You can expect to walk more than 110,000 miles in your lifetime, so it shouldn’t come as any surprise that you’re also likely to experience occasional foot and ankle pain and need to see a foot and ankle surgeon. When you do experience some degree of pain associated with walking or other movements, especially if it reaches a point where it’s considered chronic pain, you may be referred to a foot and ankle surgeon for further evaluation.
When to See an Orthopedic Surgeon for Foot and Ankle Pain
An orthopedic surgeon treats a variety of issues that may be contributing food and ankle pain. A little rest or the application of heat or ice usually provides relief for minor discomfort. If your pain isn’t responding to typically home remedies, however, it’s time to consider making an appointment with your doctor, who can determine if you should be evaluated by an orthopedic surgeon. As a general rule, it’s a good idea to seek input from a doctor specializing in foot and ankle pain if you’ve experienced:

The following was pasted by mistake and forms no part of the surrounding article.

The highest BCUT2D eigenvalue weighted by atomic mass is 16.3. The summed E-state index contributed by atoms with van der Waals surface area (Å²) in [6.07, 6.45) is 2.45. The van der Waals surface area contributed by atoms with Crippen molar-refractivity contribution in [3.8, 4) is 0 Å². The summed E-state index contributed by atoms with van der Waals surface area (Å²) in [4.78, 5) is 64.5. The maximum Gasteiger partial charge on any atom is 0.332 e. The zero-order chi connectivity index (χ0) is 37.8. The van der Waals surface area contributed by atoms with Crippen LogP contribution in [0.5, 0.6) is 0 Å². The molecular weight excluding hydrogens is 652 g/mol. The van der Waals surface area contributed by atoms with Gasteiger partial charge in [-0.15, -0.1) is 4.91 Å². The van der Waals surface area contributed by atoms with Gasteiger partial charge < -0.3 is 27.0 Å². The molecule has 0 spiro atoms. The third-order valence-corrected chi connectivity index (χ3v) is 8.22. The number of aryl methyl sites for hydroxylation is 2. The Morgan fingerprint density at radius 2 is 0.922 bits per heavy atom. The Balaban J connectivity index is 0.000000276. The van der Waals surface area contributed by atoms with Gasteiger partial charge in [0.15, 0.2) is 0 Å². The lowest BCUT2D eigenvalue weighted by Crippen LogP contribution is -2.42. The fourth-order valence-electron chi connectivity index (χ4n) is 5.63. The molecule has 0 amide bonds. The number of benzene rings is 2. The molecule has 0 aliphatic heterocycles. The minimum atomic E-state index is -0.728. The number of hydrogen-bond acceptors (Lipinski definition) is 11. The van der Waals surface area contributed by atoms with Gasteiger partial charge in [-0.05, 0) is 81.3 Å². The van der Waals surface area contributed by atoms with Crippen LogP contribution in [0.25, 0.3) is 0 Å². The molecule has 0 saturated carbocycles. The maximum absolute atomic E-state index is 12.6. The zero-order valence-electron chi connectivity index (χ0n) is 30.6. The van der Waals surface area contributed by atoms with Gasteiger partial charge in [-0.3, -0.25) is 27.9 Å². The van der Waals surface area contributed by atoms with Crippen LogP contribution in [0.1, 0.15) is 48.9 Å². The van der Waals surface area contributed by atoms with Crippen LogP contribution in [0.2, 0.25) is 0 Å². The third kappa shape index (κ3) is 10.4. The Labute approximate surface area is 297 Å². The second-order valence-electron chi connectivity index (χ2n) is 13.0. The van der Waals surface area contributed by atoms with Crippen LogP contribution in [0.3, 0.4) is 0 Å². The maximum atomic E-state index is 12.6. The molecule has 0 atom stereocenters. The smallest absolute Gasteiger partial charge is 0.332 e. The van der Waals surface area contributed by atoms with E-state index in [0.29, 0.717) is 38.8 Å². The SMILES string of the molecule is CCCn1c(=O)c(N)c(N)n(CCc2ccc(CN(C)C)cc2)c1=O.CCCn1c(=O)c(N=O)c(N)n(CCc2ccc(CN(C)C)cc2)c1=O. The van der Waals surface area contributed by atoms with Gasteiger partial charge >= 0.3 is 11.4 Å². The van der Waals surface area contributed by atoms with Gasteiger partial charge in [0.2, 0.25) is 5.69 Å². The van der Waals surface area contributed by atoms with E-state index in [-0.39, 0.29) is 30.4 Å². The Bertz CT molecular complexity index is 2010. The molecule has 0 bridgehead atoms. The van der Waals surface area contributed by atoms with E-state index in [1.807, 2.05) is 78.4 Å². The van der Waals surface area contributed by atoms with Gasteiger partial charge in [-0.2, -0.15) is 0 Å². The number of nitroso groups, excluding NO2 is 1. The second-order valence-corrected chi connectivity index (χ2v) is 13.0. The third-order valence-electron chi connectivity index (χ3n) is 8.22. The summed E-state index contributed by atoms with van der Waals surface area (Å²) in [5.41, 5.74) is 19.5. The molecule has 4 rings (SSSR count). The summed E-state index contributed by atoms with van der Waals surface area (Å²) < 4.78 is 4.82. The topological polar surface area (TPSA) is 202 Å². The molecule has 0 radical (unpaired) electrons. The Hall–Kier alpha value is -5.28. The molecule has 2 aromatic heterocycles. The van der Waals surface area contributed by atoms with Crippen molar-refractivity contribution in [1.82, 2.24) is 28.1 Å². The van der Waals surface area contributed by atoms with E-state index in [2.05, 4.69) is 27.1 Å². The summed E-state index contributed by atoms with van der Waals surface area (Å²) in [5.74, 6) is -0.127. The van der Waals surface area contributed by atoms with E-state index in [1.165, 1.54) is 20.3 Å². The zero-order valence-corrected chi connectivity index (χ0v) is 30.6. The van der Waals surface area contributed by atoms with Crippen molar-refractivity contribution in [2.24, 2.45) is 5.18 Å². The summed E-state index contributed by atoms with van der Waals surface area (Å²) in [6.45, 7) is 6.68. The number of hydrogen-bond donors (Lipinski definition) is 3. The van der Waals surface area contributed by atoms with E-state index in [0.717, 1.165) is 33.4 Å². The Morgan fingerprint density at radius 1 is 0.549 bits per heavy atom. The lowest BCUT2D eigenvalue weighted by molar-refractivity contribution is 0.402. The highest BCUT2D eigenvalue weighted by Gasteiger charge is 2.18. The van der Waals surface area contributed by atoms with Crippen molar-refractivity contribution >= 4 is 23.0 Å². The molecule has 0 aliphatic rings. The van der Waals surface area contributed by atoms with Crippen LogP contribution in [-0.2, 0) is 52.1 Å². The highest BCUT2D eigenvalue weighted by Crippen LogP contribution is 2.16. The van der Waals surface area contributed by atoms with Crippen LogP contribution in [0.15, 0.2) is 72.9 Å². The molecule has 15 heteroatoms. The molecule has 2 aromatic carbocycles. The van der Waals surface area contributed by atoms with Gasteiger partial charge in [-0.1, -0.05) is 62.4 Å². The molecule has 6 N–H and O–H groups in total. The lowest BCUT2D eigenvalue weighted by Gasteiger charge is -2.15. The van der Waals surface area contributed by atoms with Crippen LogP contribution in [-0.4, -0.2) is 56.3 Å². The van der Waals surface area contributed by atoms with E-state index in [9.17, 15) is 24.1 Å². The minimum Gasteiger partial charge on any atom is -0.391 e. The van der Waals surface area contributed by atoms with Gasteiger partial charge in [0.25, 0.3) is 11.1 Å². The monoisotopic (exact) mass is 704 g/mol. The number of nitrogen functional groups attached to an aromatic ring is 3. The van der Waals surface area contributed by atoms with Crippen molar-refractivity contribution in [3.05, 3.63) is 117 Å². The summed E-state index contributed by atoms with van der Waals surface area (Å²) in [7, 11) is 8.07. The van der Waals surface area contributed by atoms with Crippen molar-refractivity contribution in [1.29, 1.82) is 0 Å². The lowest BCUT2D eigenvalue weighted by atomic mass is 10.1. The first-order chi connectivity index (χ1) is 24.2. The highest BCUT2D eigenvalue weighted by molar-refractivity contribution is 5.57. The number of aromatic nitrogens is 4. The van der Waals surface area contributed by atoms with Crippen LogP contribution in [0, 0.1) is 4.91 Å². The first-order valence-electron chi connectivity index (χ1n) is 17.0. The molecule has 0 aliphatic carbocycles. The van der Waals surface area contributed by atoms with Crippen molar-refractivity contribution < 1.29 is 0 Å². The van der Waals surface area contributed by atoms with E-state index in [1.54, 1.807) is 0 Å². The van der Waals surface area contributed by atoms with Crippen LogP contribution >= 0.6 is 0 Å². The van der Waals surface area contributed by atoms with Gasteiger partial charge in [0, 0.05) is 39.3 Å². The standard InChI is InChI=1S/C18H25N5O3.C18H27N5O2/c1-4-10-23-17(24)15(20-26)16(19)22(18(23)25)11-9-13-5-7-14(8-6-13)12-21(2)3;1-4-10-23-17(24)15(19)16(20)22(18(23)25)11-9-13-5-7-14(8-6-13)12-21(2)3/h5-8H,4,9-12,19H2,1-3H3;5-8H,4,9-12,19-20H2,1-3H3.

- A fracture, dislocation, or sprain
- A progressive reduction in muscle function
- A sports injury with pain becoming increasingly severe
- Heel and foot pain possibly related to structural deformities
During your initial visit to a foot and ankle surgeon, you’ll receive a thorough examination that will include a review of your medical history. If you’re diabetic, for instance, your care options will include treatments likely to address the nerve pain often associated with this condition. The results of diagnostic tests, usually including x-rays and an MRI, will also play a role in determining how to proceed with the treatment of your foot and ankle pain.
Common Causes of Foot Pain
Injury or overuse of muscles supporting the feet can cause inflammation that can affect joints and place pressure on nerves. Arthritis is another common cause of foot pain, which can be felt as persistent tingling, numbness, or a burning sensation. Additional possible causes of foot pain include:
- Achilles tendinitis
- Bone spurs
- Complex regional pain syndrome